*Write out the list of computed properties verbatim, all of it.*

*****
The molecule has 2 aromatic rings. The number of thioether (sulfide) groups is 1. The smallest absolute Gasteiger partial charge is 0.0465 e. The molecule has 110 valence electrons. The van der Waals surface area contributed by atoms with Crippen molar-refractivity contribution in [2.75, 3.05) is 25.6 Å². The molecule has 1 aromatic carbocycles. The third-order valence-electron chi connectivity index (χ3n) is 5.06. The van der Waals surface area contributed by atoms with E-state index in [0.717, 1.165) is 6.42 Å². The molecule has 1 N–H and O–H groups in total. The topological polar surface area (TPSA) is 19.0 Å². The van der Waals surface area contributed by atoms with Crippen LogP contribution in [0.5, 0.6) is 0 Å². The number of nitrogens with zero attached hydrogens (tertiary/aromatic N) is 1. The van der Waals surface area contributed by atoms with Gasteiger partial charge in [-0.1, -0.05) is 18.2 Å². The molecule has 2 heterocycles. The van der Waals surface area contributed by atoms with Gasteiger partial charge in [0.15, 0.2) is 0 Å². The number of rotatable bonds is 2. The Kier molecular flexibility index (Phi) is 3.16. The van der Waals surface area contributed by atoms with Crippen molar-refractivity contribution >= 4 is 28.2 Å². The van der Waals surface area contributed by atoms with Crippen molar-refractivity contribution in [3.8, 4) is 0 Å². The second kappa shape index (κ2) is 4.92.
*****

The molecule has 2 aromatic rings. The number of thioether (sulfide) groups is 1. The smallest absolute Gasteiger partial charge is 0.0465 e. The molecule has 110 valence electrons. The van der Waals surface area contributed by atoms with Crippen molar-refractivity contribution in [2.75, 3.05) is 25.6 Å². The molecule has 1 aromatic carbocycles. The third-order valence-electron chi connectivity index (χ3n) is 5.06. The van der Waals surface area contributed by atoms with E-state index in [0.717, 1.165) is 6.42 Å². The molecule has 1 N–H and O–H groups in total. The topological polar surface area (TPSA) is 19.0 Å². The van der Waals surface area contributed by atoms with Crippen LogP contribution in [0.5, 0.6) is 0 Å². The number of nitrogens with zero attached hydrogens (tertiary/aromatic N) is 1. The van der Waals surface area contributed by atoms with Gasteiger partial charge in [-0.1, -0.05) is 18.2 Å². The molecule has 2 heterocycles. The van der Waals surface area contributed by atoms with Gasteiger partial charge in [0.15, 0.2) is 0 Å². The number of rotatable bonds is 2. The Kier molecular flexibility index (Phi) is 3.16. The van der Waals surface area contributed by atoms with Crippen molar-refractivity contribution >= 4 is 28.2 Å². The van der Waals surface area contributed by atoms with Crippen molar-refractivity contribution in [3.8, 4) is 0 Å². The second kappa shape index (κ2) is 4.92.